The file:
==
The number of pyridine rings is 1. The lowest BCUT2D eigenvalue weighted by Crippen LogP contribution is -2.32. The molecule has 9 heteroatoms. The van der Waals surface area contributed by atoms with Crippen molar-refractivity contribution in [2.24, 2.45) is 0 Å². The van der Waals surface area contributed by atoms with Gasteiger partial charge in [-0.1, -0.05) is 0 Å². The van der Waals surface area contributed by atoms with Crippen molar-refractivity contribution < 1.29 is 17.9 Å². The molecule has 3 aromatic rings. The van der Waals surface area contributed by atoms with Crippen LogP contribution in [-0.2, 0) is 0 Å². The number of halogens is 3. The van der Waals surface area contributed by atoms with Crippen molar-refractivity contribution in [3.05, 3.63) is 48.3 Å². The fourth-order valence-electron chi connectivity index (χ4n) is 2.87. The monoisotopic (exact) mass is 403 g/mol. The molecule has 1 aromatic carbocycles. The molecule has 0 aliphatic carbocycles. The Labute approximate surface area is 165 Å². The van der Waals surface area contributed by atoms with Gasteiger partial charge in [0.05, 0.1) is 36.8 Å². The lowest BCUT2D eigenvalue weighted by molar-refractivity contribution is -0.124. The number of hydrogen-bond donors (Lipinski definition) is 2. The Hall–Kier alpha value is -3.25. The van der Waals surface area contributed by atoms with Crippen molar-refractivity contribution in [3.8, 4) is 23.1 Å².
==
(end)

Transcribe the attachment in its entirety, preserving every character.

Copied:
The number of pyridine rings is 1. The lowest BCUT2D eigenvalue weighted by Crippen LogP contribution is -2.32. The molecule has 9 heteroatoms. The van der Waals surface area contributed by atoms with Crippen molar-refractivity contribution in [2.24, 2.45) is 0 Å². The van der Waals surface area contributed by atoms with Gasteiger partial charge in [-0.1, -0.05) is 0 Å². The van der Waals surface area contributed by atoms with Crippen molar-refractivity contribution < 1.29 is 17.9 Å². The molecule has 3 aromatic rings. The van der Waals surface area contributed by atoms with Crippen LogP contribution in [-0.2, 0) is 0 Å². The number of halogens is 3. The van der Waals surface area contributed by atoms with Crippen molar-refractivity contribution in [3.05, 3.63) is 48.3 Å². The fourth-order valence-electron chi connectivity index (χ4n) is 2.87. The monoisotopic (exact) mass is 403 g/mol. The molecule has 1 aromatic carbocycles. The molecule has 0 aliphatic carbocycles. The Labute approximate surface area is 165 Å². The van der Waals surface area contributed by atoms with Gasteiger partial charge in [0.05, 0.1) is 36.8 Å². The lowest BCUT2D eigenvalue weighted by molar-refractivity contribution is -0.124. The number of hydrogen-bond donors (Lipinski definition) is 2. The Hall–Kier alpha value is -3.25. The van der Waals surface area contributed by atoms with Crippen molar-refractivity contribution in [3.8, 4) is 23.1 Å².